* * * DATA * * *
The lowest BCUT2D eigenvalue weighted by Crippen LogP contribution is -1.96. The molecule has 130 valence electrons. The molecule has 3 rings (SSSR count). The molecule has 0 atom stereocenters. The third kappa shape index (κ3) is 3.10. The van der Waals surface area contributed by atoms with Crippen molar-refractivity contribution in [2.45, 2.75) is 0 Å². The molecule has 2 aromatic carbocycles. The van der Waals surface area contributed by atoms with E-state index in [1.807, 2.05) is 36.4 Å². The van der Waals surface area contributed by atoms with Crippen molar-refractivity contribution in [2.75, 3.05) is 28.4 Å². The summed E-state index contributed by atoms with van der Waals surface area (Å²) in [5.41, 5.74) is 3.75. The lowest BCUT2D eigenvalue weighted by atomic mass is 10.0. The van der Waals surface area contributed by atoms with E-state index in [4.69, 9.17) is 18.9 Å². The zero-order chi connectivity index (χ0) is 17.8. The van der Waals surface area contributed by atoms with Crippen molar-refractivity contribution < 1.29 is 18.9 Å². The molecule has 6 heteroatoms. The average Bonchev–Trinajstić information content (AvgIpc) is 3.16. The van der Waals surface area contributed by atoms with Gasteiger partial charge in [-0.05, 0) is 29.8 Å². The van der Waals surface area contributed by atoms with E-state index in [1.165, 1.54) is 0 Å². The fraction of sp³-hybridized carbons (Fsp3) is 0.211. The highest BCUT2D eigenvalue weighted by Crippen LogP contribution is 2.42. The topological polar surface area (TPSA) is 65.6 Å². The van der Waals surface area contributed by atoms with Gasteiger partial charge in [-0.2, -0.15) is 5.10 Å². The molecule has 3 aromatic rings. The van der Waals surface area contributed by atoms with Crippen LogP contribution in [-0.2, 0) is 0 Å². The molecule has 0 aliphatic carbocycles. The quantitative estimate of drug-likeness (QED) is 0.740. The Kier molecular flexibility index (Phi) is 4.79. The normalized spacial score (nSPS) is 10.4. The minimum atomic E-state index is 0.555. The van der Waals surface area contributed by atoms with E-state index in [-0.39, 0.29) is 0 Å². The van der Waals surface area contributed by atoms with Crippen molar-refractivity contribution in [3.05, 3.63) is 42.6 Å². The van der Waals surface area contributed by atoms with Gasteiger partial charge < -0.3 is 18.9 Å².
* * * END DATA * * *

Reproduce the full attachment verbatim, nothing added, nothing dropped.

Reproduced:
The lowest BCUT2D eigenvalue weighted by Crippen LogP contribution is -1.96. The molecule has 130 valence electrons. The molecule has 3 rings (SSSR count). The molecule has 0 atom stereocenters. The third kappa shape index (κ3) is 3.10. The van der Waals surface area contributed by atoms with Crippen molar-refractivity contribution in [2.45, 2.75) is 0 Å². The molecule has 2 aromatic carbocycles. The van der Waals surface area contributed by atoms with E-state index in [1.807, 2.05) is 36.4 Å². The van der Waals surface area contributed by atoms with Crippen molar-refractivity contribution in [2.75, 3.05) is 28.4 Å². The summed E-state index contributed by atoms with van der Waals surface area (Å²) in [5.41, 5.74) is 3.75. The lowest BCUT2D eigenvalue weighted by atomic mass is 10.0. The van der Waals surface area contributed by atoms with E-state index in [4.69, 9.17) is 18.9 Å². The zero-order chi connectivity index (χ0) is 17.8. The van der Waals surface area contributed by atoms with Crippen molar-refractivity contribution < 1.29 is 18.9 Å². The molecule has 6 heteroatoms. The average Bonchev–Trinajstić information content (AvgIpc) is 3.16. The van der Waals surface area contributed by atoms with Gasteiger partial charge in [-0.05, 0) is 29.8 Å². The van der Waals surface area contributed by atoms with E-state index in [1.165, 1.54) is 0 Å². The fraction of sp³-hybridized carbons (Fsp3) is 0.211. The highest BCUT2D eigenvalue weighted by Crippen LogP contribution is 2.42. The topological polar surface area (TPSA) is 65.6 Å². The van der Waals surface area contributed by atoms with Gasteiger partial charge in [-0.2, -0.15) is 5.10 Å². The molecule has 3 aromatic rings. The van der Waals surface area contributed by atoms with Crippen LogP contribution in [-0.2, 0) is 0 Å². The molecule has 0 aliphatic carbocycles. The quantitative estimate of drug-likeness (QED) is 0.740. The Kier molecular flexibility index (Phi) is 4.79. The normalized spacial score (nSPS) is 10.4. The minimum atomic E-state index is 0.555. The van der Waals surface area contributed by atoms with E-state index in [-0.39, 0.29) is 0 Å². The van der Waals surface area contributed by atoms with Crippen molar-refractivity contribution in [3.05, 3.63) is 42.6 Å². The van der Waals surface area contributed by atoms with Gasteiger partial charge < -0.3 is 18.9 Å².